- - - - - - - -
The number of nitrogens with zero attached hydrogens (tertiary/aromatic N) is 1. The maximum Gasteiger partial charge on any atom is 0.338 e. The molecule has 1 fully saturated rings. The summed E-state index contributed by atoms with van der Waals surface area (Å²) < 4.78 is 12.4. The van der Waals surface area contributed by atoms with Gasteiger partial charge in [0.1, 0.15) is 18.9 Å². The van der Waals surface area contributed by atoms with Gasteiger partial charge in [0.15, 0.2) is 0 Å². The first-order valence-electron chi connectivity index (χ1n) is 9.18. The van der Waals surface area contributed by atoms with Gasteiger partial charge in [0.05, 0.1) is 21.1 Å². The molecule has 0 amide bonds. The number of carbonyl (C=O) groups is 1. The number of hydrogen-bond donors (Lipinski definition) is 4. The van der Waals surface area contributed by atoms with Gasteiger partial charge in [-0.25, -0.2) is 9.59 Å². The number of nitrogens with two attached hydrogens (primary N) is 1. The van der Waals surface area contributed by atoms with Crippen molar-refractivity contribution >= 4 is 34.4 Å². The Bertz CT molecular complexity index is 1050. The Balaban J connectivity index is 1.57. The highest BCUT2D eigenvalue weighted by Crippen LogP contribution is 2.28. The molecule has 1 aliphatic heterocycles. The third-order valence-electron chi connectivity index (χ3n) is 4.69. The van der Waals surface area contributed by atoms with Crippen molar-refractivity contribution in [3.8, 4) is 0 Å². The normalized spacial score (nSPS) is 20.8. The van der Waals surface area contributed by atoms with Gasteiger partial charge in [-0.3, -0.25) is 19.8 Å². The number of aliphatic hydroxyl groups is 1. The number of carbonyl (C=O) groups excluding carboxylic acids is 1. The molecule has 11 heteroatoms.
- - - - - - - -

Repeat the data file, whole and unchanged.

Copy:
The number of nitrogens with zero attached hydrogens (tertiary/aromatic N) is 1. The maximum Gasteiger partial charge on any atom is 0.338 e. The molecule has 1 fully saturated rings. The summed E-state index contributed by atoms with van der Waals surface area (Å²) < 4.78 is 12.4. The van der Waals surface area contributed by atoms with Gasteiger partial charge in [0.1, 0.15) is 18.9 Å². The van der Waals surface area contributed by atoms with Gasteiger partial charge in [0.15, 0.2) is 0 Å². The first-order valence-electron chi connectivity index (χ1n) is 9.18. The van der Waals surface area contributed by atoms with Gasteiger partial charge in [0.05, 0.1) is 21.1 Å². The molecule has 0 amide bonds. The number of carbonyl (C=O) groups is 1. The number of hydrogen-bond donors (Lipinski definition) is 4. The van der Waals surface area contributed by atoms with Gasteiger partial charge in [-0.25, -0.2) is 9.59 Å². The number of nitrogens with two attached hydrogens (primary N) is 1. The van der Waals surface area contributed by atoms with Crippen molar-refractivity contribution >= 4 is 34.4 Å². The Bertz CT molecular complexity index is 1050. The Balaban J connectivity index is 1.57. The highest BCUT2D eigenvalue weighted by Crippen LogP contribution is 2.28. The molecule has 1 aliphatic heterocycles. The third-order valence-electron chi connectivity index (χ3n) is 4.69. The van der Waals surface area contributed by atoms with Crippen molar-refractivity contribution in [3.8, 4) is 0 Å². The normalized spacial score (nSPS) is 20.8. The van der Waals surface area contributed by atoms with Gasteiger partial charge in [-0.3, -0.25) is 19.8 Å². The number of aliphatic hydroxyl groups is 1. The number of carbonyl (C=O) groups excluding carboxylic acids is 1. The molecule has 11 heteroatoms.